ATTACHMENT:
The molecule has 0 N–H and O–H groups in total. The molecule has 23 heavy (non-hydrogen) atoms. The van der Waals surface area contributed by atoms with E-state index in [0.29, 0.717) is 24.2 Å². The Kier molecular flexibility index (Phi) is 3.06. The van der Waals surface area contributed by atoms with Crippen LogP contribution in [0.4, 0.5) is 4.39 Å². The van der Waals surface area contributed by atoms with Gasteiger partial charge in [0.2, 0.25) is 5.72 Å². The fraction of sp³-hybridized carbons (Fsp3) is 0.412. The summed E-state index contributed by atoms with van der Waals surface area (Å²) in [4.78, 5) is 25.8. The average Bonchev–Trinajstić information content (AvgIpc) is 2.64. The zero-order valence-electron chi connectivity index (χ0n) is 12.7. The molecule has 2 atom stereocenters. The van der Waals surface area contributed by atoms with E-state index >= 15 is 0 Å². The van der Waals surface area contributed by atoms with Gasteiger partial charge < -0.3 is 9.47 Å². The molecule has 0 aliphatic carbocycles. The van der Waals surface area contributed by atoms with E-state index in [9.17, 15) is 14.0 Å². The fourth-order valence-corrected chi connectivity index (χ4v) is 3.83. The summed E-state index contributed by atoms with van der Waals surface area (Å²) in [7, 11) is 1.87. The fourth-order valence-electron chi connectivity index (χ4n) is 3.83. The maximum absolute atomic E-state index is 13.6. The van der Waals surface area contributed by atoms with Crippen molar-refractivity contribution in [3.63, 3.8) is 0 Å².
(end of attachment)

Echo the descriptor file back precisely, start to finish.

The molecule has 0 N–H and O–H groups in total. The molecule has 23 heavy (non-hydrogen) atoms. The van der Waals surface area contributed by atoms with E-state index in [0.29, 0.717) is 24.2 Å². The Kier molecular flexibility index (Phi) is 3.06. The van der Waals surface area contributed by atoms with Crippen LogP contribution in [0.4, 0.5) is 4.39 Å². The van der Waals surface area contributed by atoms with Gasteiger partial charge in [0.2, 0.25) is 5.72 Å². The fraction of sp³-hybridized carbons (Fsp3) is 0.412. The summed E-state index contributed by atoms with van der Waals surface area (Å²) in [4.78, 5) is 25.8. The average Bonchev–Trinajstić information content (AvgIpc) is 2.64. The zero-order valence-electron chi connectivity index (χ0n) is 12.7. The molecule has 2 atom stereocenters. The van der Waals surface area contributed by atoms with E-state index >= 15 is 0 Å². The van der Waals surface area contributed by atoms with Gasteiger partial charge < -0.3 is 9.47 Å². The molecule has 0 aliphatic carbocycles. The van der Waals surface area contributed by atoms with E-state index in [9.17, 15) is 14.0 Å². The fourth-order valence-corrected chi connectivity index (χ4v) is 3.83. The summed E-state index contributed by atoms with van der Waals surface area (Å²) in [7, 11) is 1.87. The fourth-order valence-electron chi connectivity index (χ4n) is 3.83. The maximum absolute atomic E-state index is 13.6. The van der Waals surface area contributed by atoms with Crippen molar-refractivity contribution in [3.63, 3.8) is 0 Å².